What is an Electron Microscope?
What is an Electron Microscope? – Light microscopes developed into an electron microscope revolutionized for better understanding of structure a shorter length. The resolving power is high that its detail can is up to in, objects can be magnified greatly without loss of clarity. An electron microscope can give a clear picture of an object that is magnified 500 times even 3D images( scanning electron microscope) This allow us to study the submicroscopic structure and provide a better understanding of cytology. Enable the detail of the surface . From the image, we can determine the size and shape of the object.
Give one difference in resolution and magnification in microscopy
Resolution is the ability to distinguish between two separate objects (Separate objects that are close together). It depends on the property of lenses, lens quality and wavelength of illumination. The shorter the wavelength, the better the resolution magnification the number of time the image enlarged than the specimen is. It depends on the combination of lenses used and the power of the lenses. The image is the increase of image but no details.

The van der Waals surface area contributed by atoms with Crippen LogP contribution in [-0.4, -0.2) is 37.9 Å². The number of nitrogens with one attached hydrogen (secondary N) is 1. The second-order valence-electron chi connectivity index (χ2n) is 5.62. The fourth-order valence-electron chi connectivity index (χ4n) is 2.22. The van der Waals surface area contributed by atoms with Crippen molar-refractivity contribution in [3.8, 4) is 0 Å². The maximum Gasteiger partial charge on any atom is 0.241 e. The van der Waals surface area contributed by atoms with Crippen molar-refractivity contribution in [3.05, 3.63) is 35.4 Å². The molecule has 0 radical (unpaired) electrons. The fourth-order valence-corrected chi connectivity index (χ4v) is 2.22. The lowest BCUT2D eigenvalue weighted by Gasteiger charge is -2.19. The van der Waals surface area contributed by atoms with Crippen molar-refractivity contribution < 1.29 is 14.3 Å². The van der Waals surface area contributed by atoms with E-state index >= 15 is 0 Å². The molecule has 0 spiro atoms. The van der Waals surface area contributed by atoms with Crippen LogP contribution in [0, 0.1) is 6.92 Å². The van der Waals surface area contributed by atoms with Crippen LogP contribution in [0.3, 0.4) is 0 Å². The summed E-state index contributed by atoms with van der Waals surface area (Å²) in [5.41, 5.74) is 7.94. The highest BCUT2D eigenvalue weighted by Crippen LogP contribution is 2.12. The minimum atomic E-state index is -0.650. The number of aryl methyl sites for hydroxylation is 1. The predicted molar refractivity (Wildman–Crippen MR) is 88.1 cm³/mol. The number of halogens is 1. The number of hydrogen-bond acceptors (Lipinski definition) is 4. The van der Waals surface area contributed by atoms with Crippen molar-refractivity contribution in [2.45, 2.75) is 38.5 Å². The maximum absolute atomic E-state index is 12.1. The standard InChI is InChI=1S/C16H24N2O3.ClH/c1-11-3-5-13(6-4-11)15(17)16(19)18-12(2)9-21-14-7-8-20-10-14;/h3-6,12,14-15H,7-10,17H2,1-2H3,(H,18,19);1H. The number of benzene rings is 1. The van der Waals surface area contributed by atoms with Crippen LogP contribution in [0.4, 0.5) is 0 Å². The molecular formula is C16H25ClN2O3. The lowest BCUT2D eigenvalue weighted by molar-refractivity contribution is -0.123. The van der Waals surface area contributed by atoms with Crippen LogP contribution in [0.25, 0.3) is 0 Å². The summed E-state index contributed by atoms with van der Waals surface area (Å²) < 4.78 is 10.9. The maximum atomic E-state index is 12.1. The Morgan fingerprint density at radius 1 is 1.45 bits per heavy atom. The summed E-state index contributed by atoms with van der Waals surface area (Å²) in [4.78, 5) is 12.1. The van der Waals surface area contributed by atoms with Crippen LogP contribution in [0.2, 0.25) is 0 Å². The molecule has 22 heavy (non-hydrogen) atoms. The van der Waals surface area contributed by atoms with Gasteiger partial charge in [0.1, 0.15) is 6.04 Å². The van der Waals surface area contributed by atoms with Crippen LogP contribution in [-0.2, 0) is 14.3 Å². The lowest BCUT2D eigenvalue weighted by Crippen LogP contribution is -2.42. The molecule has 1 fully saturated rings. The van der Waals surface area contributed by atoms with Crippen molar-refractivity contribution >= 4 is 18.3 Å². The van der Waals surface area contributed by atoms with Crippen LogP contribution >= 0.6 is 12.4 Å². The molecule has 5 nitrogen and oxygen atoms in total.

How Does An Electron Microscope Work
Electron microscopy (EM) a technique used to obtain high-resolution images of biological and non-biological samples. It used in biomedical research to study the detailed structure of tissues, cells, organelles, and complexes of large molecules. The high resolution of EM images is due to the use of electrons (very short wavelengths) as a source of lighting radiation. An electron microscope used with many auxiliary techniques (such as splitting, immunomodulating, negative staining) to answer specific questions. EM images provide basic information about cell function and the structural basis for cell diseases.
Types Of Electron Microscope
There are two main types of electron microscopes – EM (TEM) transport and EM (SEM) scans. Electron microscopy used to monitor the thin samples (tissue sections, molecules, etc.) that electrons can pass through, thus producing an expected image. TEM is similar to conventional (compound) optical microscopes in many ways. TEM especially used for intracellular imaging (thin slices), the structure of protein molecules (in contrast to mineral shades), molecular regulation of cellular structural viruses and capillaries (prepared with negative staining techniques), and protein molecules in the cell membrane arrangement (breaking freezing).
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